Using Open-Source Data to Track School Access in Africa
SDGs Today wants your help to map school locations in Africa
In 2017, the United Nations Educational, Scientific and Cultural Organization (UNESCO) reported that six out of ten students did not reach minimum proficiency levels (MPLs) in writing and mathematics by the time they finished primary school.
In Sub-Saharan Africa, this rate was as high as 88 percent.
In 2015, 193 member states of the United Nations (UN) unanimously adopted a new global framework of 17 Sustainable Development Goals (SDGs) to end poverty, protect our planet, and promote peaceful and inclusive societies by 2030.
Amongst these goals, SDG 4 aims to “ensure inclusive and equitable quality education and promote lifelong learning opportunities for all”. Indicators for these targets often include enrollment or participation rates. While enrollment rates continue to increase, other quality barriers remain for many students and learners.
Physical distance to educational facilities is one such barrier.
UNESCO identifies school access as a major barrier for many students and a 2021 study out of Ghana indicated that a student with a 30 minute or greater walk-time to school is likely to experience poorer learning outcomes.
SDGs Today is an initiative under the United Nations Sustainable Development Solutions Network (SDSN) with the aim to advance the production and use of timely and geo-referenced data for the SDGs with a library of data on the SDGs, as well as geographic information system (GIS) educational and training resources.
At SDGs Today, we wanted to explore and quantify the population of students and potential learners within distinct travel times to educational facilities. While many ministries of education provide school location data, these data products are often several years out of date and are not provided in multi-national data products, which are extremely useful for multinational studies on school access.
In line with our mission values, we wanted to construct a data product that is timely and freely accessible to everyone to quantify these barriers to education access. In July 2021, we released Mapping School Locations, a dataset aimed to provide just that for Africa. Mapping School Locations provides demographic specific population counts of population aged 5 to 20 years, binned by walk-time to educational facilities, at the first administrative level for every country in Africa.
This dataset is derived from OpenStreetMap (OSM) school building locations, WorldPop annual population counts, and a walking-only surface friction raster image created by Weiss et al. (2018).
OSM is a powerful open-source georeferenced data repository that is created, managed, and verified by a massive online mapping community, of which anyone and everyone is able, and encouraged, to contribute. We begin our dataset production by extracting school building locations from OSM (Fig 1 below).
These school locations are then used as source locations to calculate travel time for every 1km cell, as identified by the travel-time friction raster image from Weiss et al, (2018), which accounts for land cover type, elevation, national borders, and other physical boundaries. The result is a 1km raster image for Africa, where each cell is walking-only travel time from an educational facility recorded in OSM (Fig 2 below).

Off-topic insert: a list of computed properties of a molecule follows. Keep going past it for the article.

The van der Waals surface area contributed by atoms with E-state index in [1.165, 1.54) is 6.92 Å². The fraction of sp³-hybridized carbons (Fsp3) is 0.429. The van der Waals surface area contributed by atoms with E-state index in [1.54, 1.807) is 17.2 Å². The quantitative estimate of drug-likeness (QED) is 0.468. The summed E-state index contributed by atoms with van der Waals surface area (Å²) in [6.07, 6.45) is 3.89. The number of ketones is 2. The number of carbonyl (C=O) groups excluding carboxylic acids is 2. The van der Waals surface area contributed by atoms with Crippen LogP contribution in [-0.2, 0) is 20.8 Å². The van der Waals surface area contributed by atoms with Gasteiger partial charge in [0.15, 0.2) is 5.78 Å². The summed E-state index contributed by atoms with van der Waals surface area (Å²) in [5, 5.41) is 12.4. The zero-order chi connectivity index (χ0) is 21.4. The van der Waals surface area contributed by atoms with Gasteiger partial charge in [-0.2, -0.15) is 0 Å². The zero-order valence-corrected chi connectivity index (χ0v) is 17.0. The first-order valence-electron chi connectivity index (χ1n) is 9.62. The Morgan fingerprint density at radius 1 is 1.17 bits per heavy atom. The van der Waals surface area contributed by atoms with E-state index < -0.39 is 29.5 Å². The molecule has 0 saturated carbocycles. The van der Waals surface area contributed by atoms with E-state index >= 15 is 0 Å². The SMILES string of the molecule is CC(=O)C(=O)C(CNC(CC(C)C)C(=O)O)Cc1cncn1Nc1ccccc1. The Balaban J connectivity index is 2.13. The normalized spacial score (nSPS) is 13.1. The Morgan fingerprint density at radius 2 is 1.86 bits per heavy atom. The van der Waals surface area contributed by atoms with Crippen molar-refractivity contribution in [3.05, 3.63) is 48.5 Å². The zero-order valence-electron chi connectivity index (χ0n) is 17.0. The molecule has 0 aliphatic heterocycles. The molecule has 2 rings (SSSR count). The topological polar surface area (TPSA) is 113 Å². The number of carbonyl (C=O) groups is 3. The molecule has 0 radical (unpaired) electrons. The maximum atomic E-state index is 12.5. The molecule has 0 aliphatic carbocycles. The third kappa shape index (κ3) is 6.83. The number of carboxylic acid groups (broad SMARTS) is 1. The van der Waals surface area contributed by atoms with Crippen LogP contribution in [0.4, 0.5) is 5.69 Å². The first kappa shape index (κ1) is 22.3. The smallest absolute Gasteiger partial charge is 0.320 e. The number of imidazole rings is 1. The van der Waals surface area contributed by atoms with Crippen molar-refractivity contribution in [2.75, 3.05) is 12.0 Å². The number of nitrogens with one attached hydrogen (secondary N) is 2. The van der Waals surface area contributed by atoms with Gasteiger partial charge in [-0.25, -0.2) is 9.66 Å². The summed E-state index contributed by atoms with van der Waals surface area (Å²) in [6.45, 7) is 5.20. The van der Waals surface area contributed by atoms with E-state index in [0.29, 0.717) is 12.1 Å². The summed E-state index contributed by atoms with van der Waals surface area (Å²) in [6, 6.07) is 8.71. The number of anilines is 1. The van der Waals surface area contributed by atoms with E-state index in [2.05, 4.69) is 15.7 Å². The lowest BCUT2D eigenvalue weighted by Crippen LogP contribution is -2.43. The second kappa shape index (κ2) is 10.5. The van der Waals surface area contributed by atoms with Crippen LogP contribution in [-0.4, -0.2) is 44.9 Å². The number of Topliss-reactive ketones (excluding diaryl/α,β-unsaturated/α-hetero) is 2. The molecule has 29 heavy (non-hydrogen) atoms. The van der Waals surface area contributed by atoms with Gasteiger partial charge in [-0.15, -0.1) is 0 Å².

We then overlay age/sex demographic specific population data from WorldPop, which provides annual products.
This allows us to mask the school-age population counts by binned walk-times from the OSM recorded school locations, creating six walk-time and demographic-specific population raster images. Finally, these images are overlaid with first-level administrative boundaries using zonal statistics to create aggregate sums by administrative unit.
However, in the development of this dataset, we realized that OSM data is far from comprehensive for most countries in Africa and in need of concerted mapping efforts to ensure that every school is available in this freely accessible dataset.
So, along with Mapping School Locations, we have launched My School Today!, a call to action to mobilize and train local students and mapping communities to add schools in their areas to the OSM data repository.
Our call to action includes multi-lingual step-by-step school mapping guides, participation guides, a mapping survey, and a list of resources for learning GIS processing and management skills. Additionally, we are working with global and local organizations including: iLab Liberia, Africa Geoportal, Humanitarian OpenStreetMap Team, Millennium Promise, Esri, and other institutions. We believe that this call to action will help fill the gap in timely education data and facilitate the learning and engagement of the growing youth GIS communities in Africa.
If you’d like to join us in our goal to map every school in Africa, follow My School Today! and learn how you can participate!
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